Mugineic acid is an amino acid excreted by some graminaceous (grassy) plants under conditions of iron deficiency as part of a strategy of solubilizing Fe from the root environment for uptake by the plant. Mugineic acid is closely related to its biochemical precursor, nicotinamine, and to a number of other compounds that also have been identified as phytosiderophores in graminaceous plants: 3-hydroxymugineic acid, 2′-deoxymugineic acid, avenic acid, and distichonic acid.
Highlighting FeaturesShow central Fe and nearest neighbors: 2 amino N, 3 carboxylate O, and 1 alcohol O.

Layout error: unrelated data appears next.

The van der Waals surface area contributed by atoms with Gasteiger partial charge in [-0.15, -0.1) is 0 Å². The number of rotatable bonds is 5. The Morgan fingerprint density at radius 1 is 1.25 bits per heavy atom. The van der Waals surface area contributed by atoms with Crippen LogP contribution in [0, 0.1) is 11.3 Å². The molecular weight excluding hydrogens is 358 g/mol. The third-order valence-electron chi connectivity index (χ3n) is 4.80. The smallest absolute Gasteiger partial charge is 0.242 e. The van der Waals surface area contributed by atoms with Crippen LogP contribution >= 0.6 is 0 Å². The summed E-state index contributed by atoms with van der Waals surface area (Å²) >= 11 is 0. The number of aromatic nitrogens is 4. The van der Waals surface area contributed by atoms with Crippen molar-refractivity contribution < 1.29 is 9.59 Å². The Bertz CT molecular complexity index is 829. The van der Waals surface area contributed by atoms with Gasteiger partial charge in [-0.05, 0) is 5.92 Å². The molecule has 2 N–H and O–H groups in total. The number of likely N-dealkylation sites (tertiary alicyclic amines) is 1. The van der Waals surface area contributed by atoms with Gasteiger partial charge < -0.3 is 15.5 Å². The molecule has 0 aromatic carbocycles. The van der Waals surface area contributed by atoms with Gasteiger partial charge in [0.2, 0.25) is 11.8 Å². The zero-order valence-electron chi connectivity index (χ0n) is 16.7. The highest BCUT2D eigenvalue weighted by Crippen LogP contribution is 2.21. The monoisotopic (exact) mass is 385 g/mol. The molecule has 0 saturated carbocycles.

The effectiveness of mugineic acid under iron-deficient conditions is dependent not only upon the iron chelating properties of the Fe-mugineic acid complex itself but also upon the presence of a plant membrane carrier that recognizes and absorbs the Fe-mugineic acid complex almost exclusively.
Ma, JF, and K Nomoto. 1996. Effective regulation of iron acquisition in graminaceous plants. The role of mugineic acids as phytosiderophores. Physiol. Plant. 97:609-617.
Mino, Y, et al. 1983. Mugineic acid-iron(III) complex and its structurally analogous cobalt(III) complex: Characterization and implication for absorption and transport of iron in graminaceous plants. J. Am. Chem. Soc. 105:4671-4676. [crystal structure]